Felipe, who has been a favoured whipping boy of fans and analysts alike, played hero on Saturday, picking up the winner in the 85th minute, giving the Caps their first win since May. After a great run from Russell Teibert, who did well to get on the end of a deep Ali Adnan ball, Felipe ran right to the edge of the six-yard box, getting himself in a great position to tap home Teibert’s pass, that found Felipe via the gap in between Cincy goalie Tyton’s legs.
It was Felipe’s first goal in nearly a year, and only his second in two seasons with the Caps, but after a rough two years, it was a huge relief for the Brazilian midfielder, who has had to balance a lot of off-the-field turmoil with his playing career. With things looking up for him, he will look to keep his good run going into the rest of the season.
“Rusty (Teibert) is Rusty,” Felipe said of his goal. “He is always fighting, he is always giving everything. I said it was 50% his goal, but I think it was 99% his goal and 1% for me. He put a great ball in.”
“It means a lot, this goal for me. I dedicate it to all my family, because my wife knows how much I suffered all year long. I think it’s a great moment, especially for the team. I thank every single person that was behind me all year long. Hopefully, we keep going, we keep getting wins, and we’ll do a count (of wins) at the end of the season”
So while the match was considered a positive for the trio, who have put together back-to-back quality performances together. With Jon Erice in the dog house for now, they have taken their chances and ran with it, giving Dos Santos some options. Felipe ($500 000) and Teibert ($170 000) cost around as much as Erice does (654 000), so despite the solid play of the Spaniard, he may soon be out the door, with Dos Santos looking to replace his production with a cheaper domestic player, who will also be younger and more athletic than the 32-year-old Erice.
But that is just one piece of the puzzle for Vancouver. Even if they do replace Erice on the cheap, they still have some pressing needs. In Beom will stay, Teibert and Felipe have shown a lot, Andy Rose is good depth, if not a bit expensive, David Norman Jr and Michael Baldisimo look almost ready to at least compete for minutes, but that still leaves 1 or 2 spots to fill.
The biggest needs, as evidenced by the graph in the tweet above, remains someone who can help get the ball into the final third from the midfield. To fill that giant number 10 sized hole in the Caps heatmap, they will either need someone who can play a more box-to-box, ball carrying role, not too dissimilar to Hwang, or pick up a true number 10, someone who can operate in between the lines and push the ball forward, much like Alejandro Pozuelo has done over in Toronto this year.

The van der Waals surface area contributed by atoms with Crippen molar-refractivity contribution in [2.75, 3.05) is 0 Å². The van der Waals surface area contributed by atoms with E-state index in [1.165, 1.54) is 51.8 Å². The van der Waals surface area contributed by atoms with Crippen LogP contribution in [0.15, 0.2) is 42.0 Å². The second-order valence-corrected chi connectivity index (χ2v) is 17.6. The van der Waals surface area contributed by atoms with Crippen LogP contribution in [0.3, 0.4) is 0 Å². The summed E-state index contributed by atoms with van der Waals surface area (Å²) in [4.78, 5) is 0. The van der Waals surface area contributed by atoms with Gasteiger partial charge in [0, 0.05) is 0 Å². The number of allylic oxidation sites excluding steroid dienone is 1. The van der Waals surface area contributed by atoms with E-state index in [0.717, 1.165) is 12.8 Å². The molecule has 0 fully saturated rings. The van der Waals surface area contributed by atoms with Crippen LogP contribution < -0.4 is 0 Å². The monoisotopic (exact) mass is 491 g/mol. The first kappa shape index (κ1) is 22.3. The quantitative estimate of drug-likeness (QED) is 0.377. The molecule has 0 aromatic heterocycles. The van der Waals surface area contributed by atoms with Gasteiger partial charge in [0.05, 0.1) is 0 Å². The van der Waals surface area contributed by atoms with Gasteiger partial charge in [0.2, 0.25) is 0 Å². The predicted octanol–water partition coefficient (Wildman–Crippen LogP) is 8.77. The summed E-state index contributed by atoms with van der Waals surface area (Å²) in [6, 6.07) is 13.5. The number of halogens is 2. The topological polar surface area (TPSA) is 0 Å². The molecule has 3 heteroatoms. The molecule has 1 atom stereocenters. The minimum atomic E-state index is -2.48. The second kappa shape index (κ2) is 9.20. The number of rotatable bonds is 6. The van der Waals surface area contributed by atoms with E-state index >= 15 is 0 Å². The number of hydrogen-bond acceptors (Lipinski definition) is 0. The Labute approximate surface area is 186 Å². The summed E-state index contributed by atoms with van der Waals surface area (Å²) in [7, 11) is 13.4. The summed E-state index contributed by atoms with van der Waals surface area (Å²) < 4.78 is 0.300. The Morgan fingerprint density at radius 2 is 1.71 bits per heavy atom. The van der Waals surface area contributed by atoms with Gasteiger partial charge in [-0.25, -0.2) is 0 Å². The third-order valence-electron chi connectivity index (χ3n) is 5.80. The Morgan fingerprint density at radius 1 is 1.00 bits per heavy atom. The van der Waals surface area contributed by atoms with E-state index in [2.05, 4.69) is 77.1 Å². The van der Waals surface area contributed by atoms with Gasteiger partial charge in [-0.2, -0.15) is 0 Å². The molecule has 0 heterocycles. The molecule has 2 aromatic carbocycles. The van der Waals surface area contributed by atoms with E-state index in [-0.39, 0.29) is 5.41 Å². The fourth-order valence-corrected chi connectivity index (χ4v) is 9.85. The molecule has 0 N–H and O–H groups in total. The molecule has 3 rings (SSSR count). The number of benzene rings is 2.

The Caps are last in the league at possession in the final third, spending only 22% of their time there, and a big part of the problem remains the midfield. While the reported signing of Michaell Chirinos will help a lot, as the Honduran winger loves to cut in and create chances for both him and his teammates, there needs to be more coming from the middle of the park, making life easier for their strikers.
With Lucas Venuto already gone, Erice looking soon to join him, there is room to make moves, but the investments they make will have to be calculated. As mentioned in our piece Saturday, they have hired some new scouts, with a director of recruitment on the way, so hopefully they can identify the right midfielders to push this offensively-starved club in the right direction.
With a couple of days left in the summer transfer window, the Caps might push another name across the line, having possibly analyzed one of the names needed to upgrade the midfield. While the winter window is expected to bring in some goodies, with the scouts having had a chance to identify a list of names that will be expected to help the club, if they can pick up someone for the next 6 months and beyond, that adjustment period will prove critical in the future.
Until then, performances like the ones shown from Felipe, Teibert and In Beom on Saturday will go a long way for them. While they have their limits as a trio in MLS, they work hard enough to get things done, and will play a big role next year, either as starters or as depth pieces.